The spread of bacteria through contaminated surfaces is a major issue in healthcare, food industry, and other economic sectors. The widespread use of antibiotics is not a sustainable solution in the long term due to the development of antibiotic resistance. Therefore, surfaces with antibacterial properties have the potential to be a disruptive approach to combat microbial contamination. Different methods and approaches have been studied to impart or enhance antibacterial properties on surfaces. The surface roughness and texture are inherent parameters that significantly impact the antibacterial properties of a surface. They are also directly related to the previously employed machining and treatment methods. This review article discusses the correlation between surface roughness and antibacterial properties is presented and discussed. It begins with an introduction to the concepts of surface roughness and texture, followed by a description of the most commonly utilized machining methods and surface. A thorough analysis of bacterial adhesion and growth is then presented. Finally, the most recent studies in this research area are comprehensively reviewed. The studies are sorted and classified based on the utilized machining and treatment methods, which are divided into mechanical processes, surface treatments and coatings. Through the systematic review and record of the recent advances, the authors aim to assist and promote further research in this very promising and extremely important direction, by providing a systematic review of recent advances.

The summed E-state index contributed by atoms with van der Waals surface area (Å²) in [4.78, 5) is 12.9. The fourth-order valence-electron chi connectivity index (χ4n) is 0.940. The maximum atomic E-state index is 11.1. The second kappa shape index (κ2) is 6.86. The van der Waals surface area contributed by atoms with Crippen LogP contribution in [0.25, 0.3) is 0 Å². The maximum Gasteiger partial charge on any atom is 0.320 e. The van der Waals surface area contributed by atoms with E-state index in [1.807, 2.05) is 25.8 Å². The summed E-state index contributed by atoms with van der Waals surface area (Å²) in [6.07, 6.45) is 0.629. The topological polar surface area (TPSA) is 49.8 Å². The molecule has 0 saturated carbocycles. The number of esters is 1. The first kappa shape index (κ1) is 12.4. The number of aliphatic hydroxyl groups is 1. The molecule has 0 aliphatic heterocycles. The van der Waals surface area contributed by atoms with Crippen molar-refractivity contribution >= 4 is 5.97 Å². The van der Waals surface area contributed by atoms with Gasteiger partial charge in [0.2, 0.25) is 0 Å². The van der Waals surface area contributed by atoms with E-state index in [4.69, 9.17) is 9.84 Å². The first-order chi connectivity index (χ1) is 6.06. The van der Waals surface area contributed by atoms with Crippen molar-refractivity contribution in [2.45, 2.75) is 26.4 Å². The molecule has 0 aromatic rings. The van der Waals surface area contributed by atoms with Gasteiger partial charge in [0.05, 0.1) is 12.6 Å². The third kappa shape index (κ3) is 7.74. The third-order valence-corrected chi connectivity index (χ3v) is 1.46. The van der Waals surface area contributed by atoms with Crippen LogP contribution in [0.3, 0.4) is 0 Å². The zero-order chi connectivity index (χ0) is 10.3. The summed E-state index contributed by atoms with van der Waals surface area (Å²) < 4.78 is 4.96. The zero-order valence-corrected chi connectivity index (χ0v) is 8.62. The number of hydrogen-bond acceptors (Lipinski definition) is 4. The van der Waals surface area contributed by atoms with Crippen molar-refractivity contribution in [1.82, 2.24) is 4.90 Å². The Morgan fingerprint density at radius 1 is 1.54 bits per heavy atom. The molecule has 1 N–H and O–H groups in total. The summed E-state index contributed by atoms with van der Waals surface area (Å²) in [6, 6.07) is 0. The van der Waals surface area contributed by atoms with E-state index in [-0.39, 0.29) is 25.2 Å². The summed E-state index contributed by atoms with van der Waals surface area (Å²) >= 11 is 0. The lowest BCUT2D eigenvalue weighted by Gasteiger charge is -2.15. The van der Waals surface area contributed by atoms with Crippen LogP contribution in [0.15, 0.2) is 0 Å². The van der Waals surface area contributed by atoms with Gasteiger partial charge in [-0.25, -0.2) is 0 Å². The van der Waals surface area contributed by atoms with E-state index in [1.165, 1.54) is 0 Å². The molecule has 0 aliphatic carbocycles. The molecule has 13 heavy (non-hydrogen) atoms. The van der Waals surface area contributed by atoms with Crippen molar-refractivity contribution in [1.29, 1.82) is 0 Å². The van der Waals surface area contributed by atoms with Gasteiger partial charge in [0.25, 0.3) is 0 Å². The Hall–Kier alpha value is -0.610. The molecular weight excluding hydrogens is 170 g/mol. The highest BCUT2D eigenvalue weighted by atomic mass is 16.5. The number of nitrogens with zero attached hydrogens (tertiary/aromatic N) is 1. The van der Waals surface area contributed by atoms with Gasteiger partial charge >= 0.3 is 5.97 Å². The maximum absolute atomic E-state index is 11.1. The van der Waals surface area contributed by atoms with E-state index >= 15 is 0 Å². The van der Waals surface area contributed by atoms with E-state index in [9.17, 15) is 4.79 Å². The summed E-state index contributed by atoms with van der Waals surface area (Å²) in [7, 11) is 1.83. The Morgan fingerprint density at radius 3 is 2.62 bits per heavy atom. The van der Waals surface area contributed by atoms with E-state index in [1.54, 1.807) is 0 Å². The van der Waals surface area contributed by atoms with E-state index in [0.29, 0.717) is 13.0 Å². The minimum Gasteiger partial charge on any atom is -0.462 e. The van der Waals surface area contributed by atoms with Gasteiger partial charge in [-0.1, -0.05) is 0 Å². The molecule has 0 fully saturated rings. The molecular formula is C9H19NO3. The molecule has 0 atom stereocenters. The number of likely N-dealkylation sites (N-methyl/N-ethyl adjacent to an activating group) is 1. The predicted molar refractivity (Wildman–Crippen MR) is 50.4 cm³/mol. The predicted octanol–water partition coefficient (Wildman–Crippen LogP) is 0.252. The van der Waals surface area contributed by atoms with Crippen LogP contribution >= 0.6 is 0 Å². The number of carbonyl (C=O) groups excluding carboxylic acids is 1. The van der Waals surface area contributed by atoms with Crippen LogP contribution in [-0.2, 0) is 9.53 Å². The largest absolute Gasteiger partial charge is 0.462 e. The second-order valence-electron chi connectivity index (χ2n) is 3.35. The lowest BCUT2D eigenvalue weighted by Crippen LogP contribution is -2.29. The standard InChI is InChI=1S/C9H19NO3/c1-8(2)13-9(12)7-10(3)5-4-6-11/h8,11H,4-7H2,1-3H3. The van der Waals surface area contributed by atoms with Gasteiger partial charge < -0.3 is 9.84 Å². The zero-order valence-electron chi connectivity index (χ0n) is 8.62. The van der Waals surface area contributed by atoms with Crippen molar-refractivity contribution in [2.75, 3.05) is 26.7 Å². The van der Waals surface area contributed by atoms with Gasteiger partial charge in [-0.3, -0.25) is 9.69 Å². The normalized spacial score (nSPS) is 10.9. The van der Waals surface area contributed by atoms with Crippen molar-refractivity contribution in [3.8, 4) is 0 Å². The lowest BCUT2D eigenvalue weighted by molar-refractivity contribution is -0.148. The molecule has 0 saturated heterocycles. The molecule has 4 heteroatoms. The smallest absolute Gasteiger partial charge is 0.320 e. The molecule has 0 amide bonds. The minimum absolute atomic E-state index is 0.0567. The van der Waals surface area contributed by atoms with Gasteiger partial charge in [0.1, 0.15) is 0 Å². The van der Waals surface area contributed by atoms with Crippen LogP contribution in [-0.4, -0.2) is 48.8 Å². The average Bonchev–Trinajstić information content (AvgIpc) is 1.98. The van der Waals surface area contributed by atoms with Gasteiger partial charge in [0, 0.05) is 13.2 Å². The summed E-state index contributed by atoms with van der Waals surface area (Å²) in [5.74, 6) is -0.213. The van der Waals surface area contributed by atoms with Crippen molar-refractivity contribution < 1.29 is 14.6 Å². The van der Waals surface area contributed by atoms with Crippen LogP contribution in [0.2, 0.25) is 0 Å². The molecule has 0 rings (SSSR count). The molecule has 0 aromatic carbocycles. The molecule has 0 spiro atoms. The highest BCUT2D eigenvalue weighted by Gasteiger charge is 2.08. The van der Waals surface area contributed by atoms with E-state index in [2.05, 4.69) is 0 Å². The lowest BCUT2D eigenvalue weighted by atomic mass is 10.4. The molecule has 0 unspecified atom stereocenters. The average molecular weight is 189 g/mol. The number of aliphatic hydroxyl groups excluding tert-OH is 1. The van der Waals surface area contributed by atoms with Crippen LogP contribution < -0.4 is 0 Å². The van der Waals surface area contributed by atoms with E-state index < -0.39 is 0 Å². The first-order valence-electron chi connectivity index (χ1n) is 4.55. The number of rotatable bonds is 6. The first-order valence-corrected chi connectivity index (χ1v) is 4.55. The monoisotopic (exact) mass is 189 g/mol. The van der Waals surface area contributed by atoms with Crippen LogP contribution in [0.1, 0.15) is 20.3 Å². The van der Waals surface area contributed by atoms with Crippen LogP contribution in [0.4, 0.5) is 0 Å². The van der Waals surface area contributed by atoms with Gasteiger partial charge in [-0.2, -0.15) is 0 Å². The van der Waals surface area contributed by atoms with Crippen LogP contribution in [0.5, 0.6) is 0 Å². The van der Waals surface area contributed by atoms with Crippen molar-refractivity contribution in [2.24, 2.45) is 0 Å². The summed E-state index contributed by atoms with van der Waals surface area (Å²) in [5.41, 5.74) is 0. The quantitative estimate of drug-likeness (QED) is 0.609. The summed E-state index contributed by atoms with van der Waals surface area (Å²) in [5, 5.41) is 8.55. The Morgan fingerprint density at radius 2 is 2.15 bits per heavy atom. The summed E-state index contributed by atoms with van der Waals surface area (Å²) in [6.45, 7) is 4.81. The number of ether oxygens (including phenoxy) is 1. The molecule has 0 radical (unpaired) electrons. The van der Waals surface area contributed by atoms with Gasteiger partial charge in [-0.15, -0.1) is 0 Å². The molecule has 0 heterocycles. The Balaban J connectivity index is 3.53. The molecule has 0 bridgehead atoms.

All Science Journal Classification (ASJC) codes
- Surfaces and Interfaces
- Physical and Theoretical Chemistry
- Colloid and Surface Chemistry